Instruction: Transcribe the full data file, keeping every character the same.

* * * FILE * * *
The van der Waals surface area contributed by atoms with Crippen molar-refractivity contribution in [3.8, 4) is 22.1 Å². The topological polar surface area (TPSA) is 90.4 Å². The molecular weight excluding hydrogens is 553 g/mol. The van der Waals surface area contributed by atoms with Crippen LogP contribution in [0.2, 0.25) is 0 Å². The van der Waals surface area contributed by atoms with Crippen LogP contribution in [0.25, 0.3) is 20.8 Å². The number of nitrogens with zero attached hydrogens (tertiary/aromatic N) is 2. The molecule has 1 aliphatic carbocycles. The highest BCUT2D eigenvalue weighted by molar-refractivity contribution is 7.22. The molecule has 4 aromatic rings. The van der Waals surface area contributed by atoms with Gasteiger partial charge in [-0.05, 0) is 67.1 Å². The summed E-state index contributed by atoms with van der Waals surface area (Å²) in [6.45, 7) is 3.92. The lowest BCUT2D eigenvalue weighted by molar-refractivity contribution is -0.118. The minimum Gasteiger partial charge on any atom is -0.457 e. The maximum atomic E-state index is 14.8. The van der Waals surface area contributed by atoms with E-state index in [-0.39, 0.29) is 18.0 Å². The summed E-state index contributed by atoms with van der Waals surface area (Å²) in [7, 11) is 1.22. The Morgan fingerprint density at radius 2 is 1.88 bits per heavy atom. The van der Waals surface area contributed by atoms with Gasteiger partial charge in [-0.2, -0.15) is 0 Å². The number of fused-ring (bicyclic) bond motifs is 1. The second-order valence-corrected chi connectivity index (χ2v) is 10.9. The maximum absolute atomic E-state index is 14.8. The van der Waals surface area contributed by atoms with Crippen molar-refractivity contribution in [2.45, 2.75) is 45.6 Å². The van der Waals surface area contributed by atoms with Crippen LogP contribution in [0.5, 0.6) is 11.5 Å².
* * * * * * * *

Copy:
The van der Waals surface area contributed by atoms with Crippen molar-refractivity contribution in [3.8, 4) is 22.1 Å². The topological polar surface area (TPSA) is 90.4 Å². The molecular weight excluding hydrogens is 553 g/mol. The van der Waals surface area contributed by atoms with Crippen LogP contribution in [0.2, 0.25) is 0 Å². The van der Waals surface area contributed by atoms with Crippen LogP contribution in [0.25, 0.3) is 20.8 Å². The number of nitrogens with zero attached hydrogens (tertiary/aromatic N) is 2. The molecule has 1 aliphatic carbocycles. The highest BCUT2D eigenvalue weighted by molar-refractivity contribution is 7.22. The molecule has 4 aromatic rings. The van der Waals surface area contributed by atoms with Gasteiger partial charge in [-0.05, 0) is 67.1 Å². The summed E-state index contributed by atoms with van der Waals surface area (Å²) in [6.45, 7) is 3.92. The lowest BCUT2D eigenvalue weighted by molar-refractivity contribution is -0.118. The minimum Gasteiger partial charge on any atom is -0.457 e. The maximum atomic E-state index is 14.8. The van der Waals surface area contributed by atoms with E-state index in [-0.39, 0.29) is 18.0 Å². The summed E-state index contributed by atoms with van der Waals surface area (Å²) in [7, 11) is 1.22. The Morgan fingerprint density at radius 2 is 1.88 bits per heavy atom. The van der Waals surface area contributed by atoms with Gasteiger partial charge in [-0.2, -0.15) is 0 Å². The number of fused-ring (bicyclic) bond motifs is 1. The second-order valence-corrected chi connectivity index (χ2v) is 10.9. The maximum absolute atomic E-state index is 14.8. The van der Waals surface area contributed by atoms with Crippen molar-refractivity contribution in [2.45, 2.75) is 45.6 Å². The van der Waals surface area contributed by atoms with Crippen LogP contribution in [0.5, 0.6) is 11.5 Å².